So let me tell you a little bit about this book. By the second century, Luke was recognized as the author of both Luke and Acts. Luke is named three times in the New Testament, and from these references, we learned something about him.
Our dear friend Luke the physician and Demas greet you —Colossians 4:14
Epaphras, my fellow prisoner in Christ Jesus, greets you. Mark, Aristarchus, Demas and Luke, my colaborers, greet you too —Philemon 1:23-24
These two verses tell us that Luke was a physician and that he worked directly with Paul. From the Book of Acts we learn that Luke accompanied Paul on some of his journeys. This is evident by the so-called “we” passages in Acts (Acts 16:10-17; 20:5-15; 21:1-18; 27:1-28:16).
I can’t help jumping ahead of ourselves, I hope you don’t mind, but in Acts 16, we will see that Luke must have joined Paul in Troas. This would mean that he was present when Paul received his Macedonian vision. Then Luke accompanied Paul and the others to Philippi. He was also with Paul in Troas, when the church gathered and Eutychus fell from the window and was taken up dead. Was it Dr. Luke who pronounced this young man dead, making his healing even more emphatic? I don’t know, but it makes me wonder.
We find Luke with Paul as he was in Caesarea, on his way to Jerusalem. Luke would have heard the ominous prophecy of Agabus, warning Paul of what awaited him in Jerusalem. Did he agree with those who urged Paul not to go? Or did he take the attitude of Jonathan and his sword bearer? I better explain that . . . back in Israel’s history, there was a time when Philistines were making raids on the Israelites and causing all kinds of problems. You have to understand that these Philistines were strong, and threatening, and the whole safety of Israel was at stake. Every able Israelite was out in the hills and valleys in defense—even the King’s son, Jonathan.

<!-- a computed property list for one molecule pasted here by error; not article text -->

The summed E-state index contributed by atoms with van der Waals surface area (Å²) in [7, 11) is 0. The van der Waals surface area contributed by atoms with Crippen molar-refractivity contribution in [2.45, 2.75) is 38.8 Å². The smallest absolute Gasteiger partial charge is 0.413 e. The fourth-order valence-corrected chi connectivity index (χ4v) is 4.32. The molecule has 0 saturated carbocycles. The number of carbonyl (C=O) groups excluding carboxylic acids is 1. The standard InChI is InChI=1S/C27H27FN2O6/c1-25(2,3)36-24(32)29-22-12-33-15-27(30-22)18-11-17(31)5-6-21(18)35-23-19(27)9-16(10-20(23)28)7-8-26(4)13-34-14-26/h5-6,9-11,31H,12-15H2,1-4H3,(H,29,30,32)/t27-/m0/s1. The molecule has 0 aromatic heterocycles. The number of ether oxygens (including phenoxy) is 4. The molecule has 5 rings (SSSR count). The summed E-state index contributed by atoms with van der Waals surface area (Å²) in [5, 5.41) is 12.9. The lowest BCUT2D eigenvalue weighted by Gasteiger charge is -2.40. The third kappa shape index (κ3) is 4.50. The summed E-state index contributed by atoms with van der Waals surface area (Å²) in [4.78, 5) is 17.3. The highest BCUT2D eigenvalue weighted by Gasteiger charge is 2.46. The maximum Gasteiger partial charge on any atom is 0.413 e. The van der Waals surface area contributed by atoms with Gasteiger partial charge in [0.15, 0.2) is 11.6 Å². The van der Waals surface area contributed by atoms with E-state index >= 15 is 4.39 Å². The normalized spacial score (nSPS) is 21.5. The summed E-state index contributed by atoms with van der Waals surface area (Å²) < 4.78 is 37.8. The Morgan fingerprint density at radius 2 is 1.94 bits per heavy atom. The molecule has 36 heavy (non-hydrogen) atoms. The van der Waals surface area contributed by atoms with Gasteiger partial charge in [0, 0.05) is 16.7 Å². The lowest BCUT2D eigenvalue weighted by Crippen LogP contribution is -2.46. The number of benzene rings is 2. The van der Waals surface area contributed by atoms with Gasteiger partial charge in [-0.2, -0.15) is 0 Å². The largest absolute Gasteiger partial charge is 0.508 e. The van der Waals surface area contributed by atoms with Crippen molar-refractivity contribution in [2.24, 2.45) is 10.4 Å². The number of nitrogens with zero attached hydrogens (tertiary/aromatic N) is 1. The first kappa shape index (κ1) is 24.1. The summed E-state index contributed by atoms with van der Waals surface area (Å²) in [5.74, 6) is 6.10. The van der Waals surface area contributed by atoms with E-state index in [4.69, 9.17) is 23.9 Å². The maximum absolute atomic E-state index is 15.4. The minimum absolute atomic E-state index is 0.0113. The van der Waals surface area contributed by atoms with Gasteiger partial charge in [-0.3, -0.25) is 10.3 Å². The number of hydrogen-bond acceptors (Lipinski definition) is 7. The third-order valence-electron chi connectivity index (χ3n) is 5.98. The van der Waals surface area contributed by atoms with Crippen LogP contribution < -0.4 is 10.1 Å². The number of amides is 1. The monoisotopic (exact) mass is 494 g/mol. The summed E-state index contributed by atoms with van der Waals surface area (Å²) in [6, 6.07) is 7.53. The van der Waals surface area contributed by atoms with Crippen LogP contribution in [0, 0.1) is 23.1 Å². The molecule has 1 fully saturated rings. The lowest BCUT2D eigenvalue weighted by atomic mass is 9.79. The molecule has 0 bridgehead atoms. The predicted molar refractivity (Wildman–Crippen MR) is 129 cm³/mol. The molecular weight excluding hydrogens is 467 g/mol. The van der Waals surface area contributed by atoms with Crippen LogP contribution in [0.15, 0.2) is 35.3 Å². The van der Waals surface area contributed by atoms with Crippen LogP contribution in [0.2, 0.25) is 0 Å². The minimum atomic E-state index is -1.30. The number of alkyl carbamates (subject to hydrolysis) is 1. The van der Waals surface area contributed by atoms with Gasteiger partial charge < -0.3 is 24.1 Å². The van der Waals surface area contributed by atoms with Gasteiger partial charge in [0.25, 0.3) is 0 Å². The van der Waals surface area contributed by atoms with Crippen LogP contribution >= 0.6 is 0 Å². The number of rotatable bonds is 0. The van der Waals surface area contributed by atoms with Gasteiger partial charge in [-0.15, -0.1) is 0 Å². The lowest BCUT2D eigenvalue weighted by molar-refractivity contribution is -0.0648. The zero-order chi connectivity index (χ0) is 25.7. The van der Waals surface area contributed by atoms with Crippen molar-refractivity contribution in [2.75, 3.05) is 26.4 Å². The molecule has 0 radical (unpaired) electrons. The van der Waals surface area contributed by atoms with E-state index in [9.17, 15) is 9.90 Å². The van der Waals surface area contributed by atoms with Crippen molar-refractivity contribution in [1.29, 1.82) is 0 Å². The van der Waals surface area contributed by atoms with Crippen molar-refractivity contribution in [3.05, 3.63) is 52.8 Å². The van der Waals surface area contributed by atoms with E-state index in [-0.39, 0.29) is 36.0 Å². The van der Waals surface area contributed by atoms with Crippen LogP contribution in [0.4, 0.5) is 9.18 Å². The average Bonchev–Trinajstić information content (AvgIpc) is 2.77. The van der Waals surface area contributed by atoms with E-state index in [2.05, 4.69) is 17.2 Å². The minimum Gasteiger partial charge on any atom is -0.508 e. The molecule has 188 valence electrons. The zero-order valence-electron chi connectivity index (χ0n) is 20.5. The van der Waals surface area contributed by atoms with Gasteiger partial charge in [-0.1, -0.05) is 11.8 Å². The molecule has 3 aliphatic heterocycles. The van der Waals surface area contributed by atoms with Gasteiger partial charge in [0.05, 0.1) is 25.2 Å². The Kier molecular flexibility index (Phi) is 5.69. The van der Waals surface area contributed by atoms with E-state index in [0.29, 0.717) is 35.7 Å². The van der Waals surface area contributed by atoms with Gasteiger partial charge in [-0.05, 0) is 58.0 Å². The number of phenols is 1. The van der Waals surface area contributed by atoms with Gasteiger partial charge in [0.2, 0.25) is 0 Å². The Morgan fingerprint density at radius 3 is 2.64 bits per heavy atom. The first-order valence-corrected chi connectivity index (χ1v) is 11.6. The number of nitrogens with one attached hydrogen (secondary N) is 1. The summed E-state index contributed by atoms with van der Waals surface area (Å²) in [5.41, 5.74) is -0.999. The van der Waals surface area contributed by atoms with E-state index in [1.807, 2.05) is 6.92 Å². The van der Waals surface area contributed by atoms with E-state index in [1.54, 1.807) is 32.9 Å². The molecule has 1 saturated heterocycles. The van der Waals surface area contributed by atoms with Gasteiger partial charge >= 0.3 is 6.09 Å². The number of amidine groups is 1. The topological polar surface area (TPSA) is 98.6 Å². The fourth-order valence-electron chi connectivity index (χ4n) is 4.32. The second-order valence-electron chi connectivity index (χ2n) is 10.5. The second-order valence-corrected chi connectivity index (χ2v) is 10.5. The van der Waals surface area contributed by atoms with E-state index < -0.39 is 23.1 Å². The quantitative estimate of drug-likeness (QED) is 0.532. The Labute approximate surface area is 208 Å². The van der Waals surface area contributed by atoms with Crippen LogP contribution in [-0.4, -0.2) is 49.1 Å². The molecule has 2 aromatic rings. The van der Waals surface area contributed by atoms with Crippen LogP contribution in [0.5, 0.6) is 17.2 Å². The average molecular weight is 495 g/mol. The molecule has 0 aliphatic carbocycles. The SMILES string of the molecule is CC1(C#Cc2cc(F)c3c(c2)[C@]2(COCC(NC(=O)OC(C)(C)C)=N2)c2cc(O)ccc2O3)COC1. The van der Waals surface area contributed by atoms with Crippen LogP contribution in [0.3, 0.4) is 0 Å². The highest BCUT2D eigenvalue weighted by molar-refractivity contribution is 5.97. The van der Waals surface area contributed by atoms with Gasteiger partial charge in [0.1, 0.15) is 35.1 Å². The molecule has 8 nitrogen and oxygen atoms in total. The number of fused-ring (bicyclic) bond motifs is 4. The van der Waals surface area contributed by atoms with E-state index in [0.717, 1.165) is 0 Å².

Well, Jonathan got tired of waiting for the fighting to start, so he started his own fight:
“Jonathan said to the young man who bore his armor, ‘Come, let us go over to the outpost of those uncircumcised fellows. Perhaps the Lord will act in our behalf. Nothing can hinder the Lord from saving, whether by many or by a few” —I Samuel 14:6.
Isn’t that great! Jonathan says to his armor bearer, “Naturally the Lord is going to win the battle, whether by many or a few. Hey, just for fun, let’s see if He does it by a few—like two?”
The sword bearer’s only comment was, “What is in your heart, I will follow!”
Was Luke like the sword bearer? “Paul, I heard the prophecy just like you, but if you’re going, I’m going with you.” What a companion! I want brothers who are committed to me and full of faith while they stand with me, too! Better yet, I want to be a companion and supporter of brothers and sisters of faith. I love it when I can tell a friend, “I got your back!” And they know it’s true!
Finally, we find Luke with Paul on his journey to Rome. He was there with Paul when their ship was broken up on the rocks. He witnessed Paul’s miraculous deliverance from the snake bite and the healing of the father of Publius. (Don’t worry, we’re going to get to all this soon).
We assume from the final chapters of Acts what Paul makes absolutely clear in his final epistle:
For Demas deserted me, since he loved the present age, and he went to Thessalonica. Crescens went to Galatia and Titus to Dalmatia. Only Luke is with me. Get Mark and bring him with you, because he is a great help to me in ministry —II Timothy 4:10-11
Luke wasn’t only Paul’s companion and coworker in ministry, Luke was a man who faithfully stood with Paul to the end. I can respect what a man like this writes, inspired by the Spirit of God. So keep all this in mind as we study Luke’s tales.
If interested, you can download the entire study of The Book of Acts
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